I hope you will read the entire column, but just in case you don't, here's a paragraph and a bit more in which Meyerson characterizes the [current] GOP's entire approach to partisan politics:

[....] The whole point of the exercise was to come up with a bill that might force some Democrats to vote for an estate tax cut they would otherwise oppose, and enable Republicans to claim they weren't really the Dickensian grotesques that many of them in fact are.

Which may be why the Republicans' midnight orations in favor of raising the wage bore minimal resemblance to, say, the Sermon on the Mount. Their tone was best captured by Tennessee Rep. Zach Wamp, a Mayberry Machiavelli if ever there was one, who could not restrain himself from telling House Democrats, "You have seen us really outfox you on this issue tonight." [emphasis added]

However, rather than paint too negative a picture, lest we forget how to get up in the mornings... Meyerson is careful to mention some hopeful markers to hearten us:

So the solutions for national problems get kicked downstairs. To date 23 states have passed minimum-wage standards higher than the feds' -- and none of them in statutes designed to subvert themselves or play gotcha with the opposition party. States have begun to enact universal health insurance plans, while cities are passing living-wage ordinances. And just this Monday, Arnold Schwarzenegger and Tony Blair signed an agreement between the sovereign state of California and the United Kingdom of Great Britain and Northern Ireland to curb greenhouse gas emissions, promote clean fuels and fight global warming. "California will not wait for our federal government to take strong action on global warming," said Schwarzenegger, who understands that for a Republican to win election in Democratic California, he has to be a down-the-line environmentalist.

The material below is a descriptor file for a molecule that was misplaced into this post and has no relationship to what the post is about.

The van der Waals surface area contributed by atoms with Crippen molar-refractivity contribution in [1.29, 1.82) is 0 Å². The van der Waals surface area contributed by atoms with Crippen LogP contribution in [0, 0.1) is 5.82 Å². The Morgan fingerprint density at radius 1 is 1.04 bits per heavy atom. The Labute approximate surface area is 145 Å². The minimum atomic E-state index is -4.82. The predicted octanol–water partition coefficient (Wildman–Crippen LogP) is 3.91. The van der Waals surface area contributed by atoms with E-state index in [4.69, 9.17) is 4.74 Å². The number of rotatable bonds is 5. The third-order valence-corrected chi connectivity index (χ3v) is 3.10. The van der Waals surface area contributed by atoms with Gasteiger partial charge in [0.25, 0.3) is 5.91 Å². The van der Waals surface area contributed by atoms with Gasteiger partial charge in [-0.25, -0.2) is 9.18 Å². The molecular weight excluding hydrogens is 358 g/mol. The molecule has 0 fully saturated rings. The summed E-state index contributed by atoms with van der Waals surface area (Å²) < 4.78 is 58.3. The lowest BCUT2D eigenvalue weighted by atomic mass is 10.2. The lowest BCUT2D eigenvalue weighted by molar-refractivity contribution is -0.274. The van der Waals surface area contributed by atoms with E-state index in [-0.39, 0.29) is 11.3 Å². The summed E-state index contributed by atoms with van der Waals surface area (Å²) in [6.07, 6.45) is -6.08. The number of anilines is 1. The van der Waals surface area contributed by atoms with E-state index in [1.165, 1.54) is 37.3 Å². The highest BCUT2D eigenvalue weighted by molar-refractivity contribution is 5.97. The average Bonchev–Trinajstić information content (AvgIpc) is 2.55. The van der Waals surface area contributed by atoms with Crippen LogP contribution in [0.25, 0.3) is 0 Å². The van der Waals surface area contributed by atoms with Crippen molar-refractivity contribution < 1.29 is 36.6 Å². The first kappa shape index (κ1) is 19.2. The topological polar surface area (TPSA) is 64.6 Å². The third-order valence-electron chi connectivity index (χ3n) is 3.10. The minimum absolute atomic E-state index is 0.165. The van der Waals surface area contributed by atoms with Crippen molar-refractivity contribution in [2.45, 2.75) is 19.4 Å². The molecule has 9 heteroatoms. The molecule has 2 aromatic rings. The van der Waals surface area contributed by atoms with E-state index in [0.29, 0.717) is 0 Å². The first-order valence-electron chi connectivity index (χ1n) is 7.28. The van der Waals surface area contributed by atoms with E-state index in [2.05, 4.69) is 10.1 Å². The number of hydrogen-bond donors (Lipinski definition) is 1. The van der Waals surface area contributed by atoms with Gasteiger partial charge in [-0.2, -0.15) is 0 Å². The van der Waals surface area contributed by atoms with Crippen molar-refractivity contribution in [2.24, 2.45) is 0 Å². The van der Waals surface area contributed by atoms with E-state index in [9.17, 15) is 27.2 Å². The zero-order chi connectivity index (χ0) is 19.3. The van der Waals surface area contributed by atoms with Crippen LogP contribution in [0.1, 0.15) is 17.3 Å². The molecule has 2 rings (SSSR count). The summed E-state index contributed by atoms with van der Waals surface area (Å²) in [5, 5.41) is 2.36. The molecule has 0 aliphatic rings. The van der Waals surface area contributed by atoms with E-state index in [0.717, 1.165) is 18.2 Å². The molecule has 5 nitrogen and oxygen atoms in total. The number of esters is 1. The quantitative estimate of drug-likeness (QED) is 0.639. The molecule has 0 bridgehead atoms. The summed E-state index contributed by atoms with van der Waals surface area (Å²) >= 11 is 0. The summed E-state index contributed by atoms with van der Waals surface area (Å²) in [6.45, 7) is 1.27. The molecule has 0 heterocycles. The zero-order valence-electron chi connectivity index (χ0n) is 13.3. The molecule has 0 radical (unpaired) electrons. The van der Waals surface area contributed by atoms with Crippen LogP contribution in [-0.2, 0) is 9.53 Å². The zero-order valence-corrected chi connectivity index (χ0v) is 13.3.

Why is the story of this particular bill an important story here at Lyssa Strada?